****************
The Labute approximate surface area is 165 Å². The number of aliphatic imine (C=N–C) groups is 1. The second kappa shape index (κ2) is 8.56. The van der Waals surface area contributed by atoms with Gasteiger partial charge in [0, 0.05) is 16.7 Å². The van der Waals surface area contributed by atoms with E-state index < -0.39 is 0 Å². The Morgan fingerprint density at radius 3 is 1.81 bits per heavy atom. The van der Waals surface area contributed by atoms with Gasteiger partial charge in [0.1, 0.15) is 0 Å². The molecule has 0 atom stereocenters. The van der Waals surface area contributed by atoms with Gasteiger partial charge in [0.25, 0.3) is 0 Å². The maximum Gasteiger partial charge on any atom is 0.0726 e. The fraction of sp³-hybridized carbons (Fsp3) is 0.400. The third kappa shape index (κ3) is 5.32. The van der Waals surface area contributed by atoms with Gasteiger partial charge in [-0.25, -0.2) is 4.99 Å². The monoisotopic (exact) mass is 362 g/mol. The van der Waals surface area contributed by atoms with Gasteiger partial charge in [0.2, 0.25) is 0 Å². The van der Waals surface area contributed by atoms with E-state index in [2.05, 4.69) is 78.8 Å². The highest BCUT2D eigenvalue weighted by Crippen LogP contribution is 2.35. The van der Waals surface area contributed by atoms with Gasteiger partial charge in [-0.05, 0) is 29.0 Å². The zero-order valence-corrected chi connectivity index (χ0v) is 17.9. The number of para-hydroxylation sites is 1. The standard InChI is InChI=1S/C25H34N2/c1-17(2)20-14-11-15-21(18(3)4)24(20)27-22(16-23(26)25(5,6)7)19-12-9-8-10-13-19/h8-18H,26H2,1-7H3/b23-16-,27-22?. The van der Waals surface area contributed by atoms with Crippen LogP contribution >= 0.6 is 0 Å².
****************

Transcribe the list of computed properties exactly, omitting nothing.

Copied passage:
The Labute approximate surface area is 165 Å². The number of aliphatic imine (C=N–C) groups is 1. The second kappa shape index (κ2) is 8.56. The van der Waals surface area contributed by atoms with Gasteiger partial charge in [0, 0.05) is 16.7 Å². The van der Waals surface area contributed by atoms with E-state index < -0.39 is 0 Å². The Morgan fingerprint density at radius 3 is 1.81 bits per heavy atom. The van der Waals surface area contributed by atoms with Gasteiger partial charge in [0.1, 0.15) is 0 Å². The molecule has 0 atom stereocenters. The van der Waals surface area contributed by atoms with Gasteiger partial charge in [0.25, 0.3) is 0 Å². The maximum Gasteiger partial charge on any atom is 0.0726 e. The fraction of sp³-hybridized carbons (Fsp3) is 0.400. The third kappa shape index (κ3) is 5.32. The van der Waals surface area contributed by atoms with Gasteiger partial charge in [-0.25, -0.2) is 4.99 Å². The monoisotopic (exact) mass is 362 g/mol. The van der Waals surface area contributed by atoms with Gasteiger partial charge in [0.2, 0.25) is 0 Å². The van der Waals surface area contributed by atoms with E-state index in [2.05, 4.69) is 78.8 Å². The highest BCUT2D eigenvalue weighted by Crippen LogP contribution is 2.35. The van der Waals surface area contributed by atoms with Gasteiger partial charge in [-0.05, 0) is 29.0 Å². The zero-order valence-corrected chi connectivity index (χ0v) is 17.9. The number of para-hydroxylation sites is 1. The standard InChI is InChI=1S/C25H34N2/c1-17(2)20-14-11-15-21(18(3)4)24(20)27-22(16-23(26)25(5,6)7)19-12-9-8-10-13-19/h8-18H,26H2,1-7H3/b23-16-,27-22?. The van der Waals surface area contributed by atoms with Crippen LogP contribution >= 0.6 is 0 Å².